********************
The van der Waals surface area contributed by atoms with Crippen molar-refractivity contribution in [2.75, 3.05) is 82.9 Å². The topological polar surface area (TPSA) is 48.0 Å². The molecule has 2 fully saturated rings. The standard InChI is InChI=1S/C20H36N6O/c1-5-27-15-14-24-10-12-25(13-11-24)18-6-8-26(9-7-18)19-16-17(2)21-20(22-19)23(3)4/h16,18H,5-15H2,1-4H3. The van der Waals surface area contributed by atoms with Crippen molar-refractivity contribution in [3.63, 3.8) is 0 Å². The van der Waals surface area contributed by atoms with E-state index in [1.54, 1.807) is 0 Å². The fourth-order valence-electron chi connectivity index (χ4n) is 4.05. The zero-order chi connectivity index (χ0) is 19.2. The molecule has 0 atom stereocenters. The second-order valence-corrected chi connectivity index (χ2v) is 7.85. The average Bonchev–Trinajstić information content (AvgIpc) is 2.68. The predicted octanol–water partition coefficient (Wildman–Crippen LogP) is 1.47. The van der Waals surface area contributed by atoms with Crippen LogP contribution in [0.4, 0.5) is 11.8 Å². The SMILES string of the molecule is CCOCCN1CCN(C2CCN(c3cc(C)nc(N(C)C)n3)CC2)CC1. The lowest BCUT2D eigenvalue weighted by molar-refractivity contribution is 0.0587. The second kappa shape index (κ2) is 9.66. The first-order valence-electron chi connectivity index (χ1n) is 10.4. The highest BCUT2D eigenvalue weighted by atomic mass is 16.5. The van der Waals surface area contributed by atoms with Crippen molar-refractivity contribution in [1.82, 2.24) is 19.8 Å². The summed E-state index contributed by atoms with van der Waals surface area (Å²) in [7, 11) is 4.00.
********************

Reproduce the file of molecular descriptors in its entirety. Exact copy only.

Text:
The van der Waals surface area contributed by atoms with Crippen molar-refractivity contribution in [2.75, 3.05) is 82.9 Å². The topological polar surface area (TPSA) is 48.0 Å². The molecule has 2 fully saturated rings. The standard InChI is InChI=1S/C20H36N6O/c1-5-27-15-14-24-10-12-25(13-11-24)18-6-8-26(9-7-18)19-16-17(2)21-20(22-19)23(3)4/h16,18H,5-15H2,1-4H3. The van der Waals surface area contributed by atoms with Crippen molar-refractivity contribution in [3.63, 3.8) is 0 Å². The van der Waals surface area contributed by atoms with E-state index in [1.54, 1.807) is 0 Å². The fourth-order valence-electron chi connectivity index (χ4n) is 4.05. The zero-order chi connectivity index (χ0) is 19.2. The molecule has 0 atom stereocenters. The second-order valence-corrected chi connectivity index (χ2v) is 7.85. The average Bonchev–Trinajstić information content (AvgIpc) is 2.68. The predicted octanol–water partition coefficient (Wildman–Crippen LogP) is 1.47. The van der Waals surface area contributed by atoms with Crippen LogP contribution in [0.4, 0.5) is 11.8 Å². The SMILES string of the molecule is CCOCCN1CCN(C2CCN(c3cc(C)nc(N(C)C)n3)CC2)CC1. The lowest BCUT2D eigenvalue weighted by molar-refractivity contribution is 0.0587. The second kappa shape index (κ2) is 9.66. The first-order valence-electron chi connectivity index (χ1n) is 10.4. The highest BCUT2D eigenvalue weighted by atomic mass is 16.5. The van der Waals surface area contributed by atoms with Crippen molar-refractivity contribution in [1.82, 2.24) is 19.8 Å². The summed E-state index contributed by atoms with van der Waals surface area (Å²) in [7, 11) is 4.00.